Series/Portfolio: Los Caprichos
Artist: Goya (Francisco de Goya y Lucientes) (Spanish, Fuendetodos 1746–1828 Bordeaux)
Medium: Etching, burnished aquatint and burin
Dimensions: Plate: 8 1/2 × 5 7/8 in. (21.6 × 15 cm)
Sheet: 11 9/16 × 8 1/4 in. (29.4 × 21 cm)
Credit Line: Gift of M. Knoedler & Co., 1918
Accession Number: 18.64(12)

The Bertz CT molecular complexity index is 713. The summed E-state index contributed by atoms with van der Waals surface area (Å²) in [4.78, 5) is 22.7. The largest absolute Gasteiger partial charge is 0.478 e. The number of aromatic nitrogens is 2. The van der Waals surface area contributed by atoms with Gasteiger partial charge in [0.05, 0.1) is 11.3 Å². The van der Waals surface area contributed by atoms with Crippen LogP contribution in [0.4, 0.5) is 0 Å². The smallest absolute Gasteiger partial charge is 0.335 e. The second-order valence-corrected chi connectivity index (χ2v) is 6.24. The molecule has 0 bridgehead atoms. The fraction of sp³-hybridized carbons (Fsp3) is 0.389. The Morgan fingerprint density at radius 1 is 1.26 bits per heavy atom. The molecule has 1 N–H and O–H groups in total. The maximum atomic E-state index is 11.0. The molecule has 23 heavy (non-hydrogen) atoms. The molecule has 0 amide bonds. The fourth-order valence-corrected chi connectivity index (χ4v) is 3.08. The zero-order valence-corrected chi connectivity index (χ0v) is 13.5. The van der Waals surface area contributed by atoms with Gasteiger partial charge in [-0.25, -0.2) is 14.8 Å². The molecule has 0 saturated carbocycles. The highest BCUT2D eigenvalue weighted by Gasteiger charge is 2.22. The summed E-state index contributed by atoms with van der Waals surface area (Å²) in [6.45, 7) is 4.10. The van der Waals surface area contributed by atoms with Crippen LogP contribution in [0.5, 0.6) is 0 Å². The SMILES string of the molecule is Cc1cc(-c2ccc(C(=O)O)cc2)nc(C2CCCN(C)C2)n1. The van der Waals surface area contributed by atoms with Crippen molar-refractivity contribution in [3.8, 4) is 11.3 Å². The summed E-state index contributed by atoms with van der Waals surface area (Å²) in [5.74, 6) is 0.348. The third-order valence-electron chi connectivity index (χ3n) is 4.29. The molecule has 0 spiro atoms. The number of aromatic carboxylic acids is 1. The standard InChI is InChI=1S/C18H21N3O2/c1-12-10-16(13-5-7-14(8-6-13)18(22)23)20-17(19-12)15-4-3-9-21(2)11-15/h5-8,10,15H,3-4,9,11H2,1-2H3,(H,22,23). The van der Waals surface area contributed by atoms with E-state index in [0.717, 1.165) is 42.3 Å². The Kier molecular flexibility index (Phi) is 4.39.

This is plate number 12 from the series of Goya's 80 aquatint etchings published as Los Caprichos in 1799. Here a young woman pulls the teeth from a hanged man because of their value in sorcery. She stands on tip-toes and covers her face in fear. Goya uses the aquatint and contrasting white ground of the paper to great effect in creating dramatic nocturnal effects. Goya treated the subject of superstition and witchcraft in a number of prints in the series. A manuscript dating to around 1799-1803, provides explanations for each plate. The explanation for this plate reads 'The teeth of a hanged man are very efficacious for sorceries; without this ingredient there is not much you can do. What a pity the common people should believe such nonsense.' The basis for many of the prints in the Caprichos can be found in an album of drawings Goya made in Madrid around 1796-98 that is now broken up (known as Album B) sixteen of which are in the collection of the Metropolitan Museum.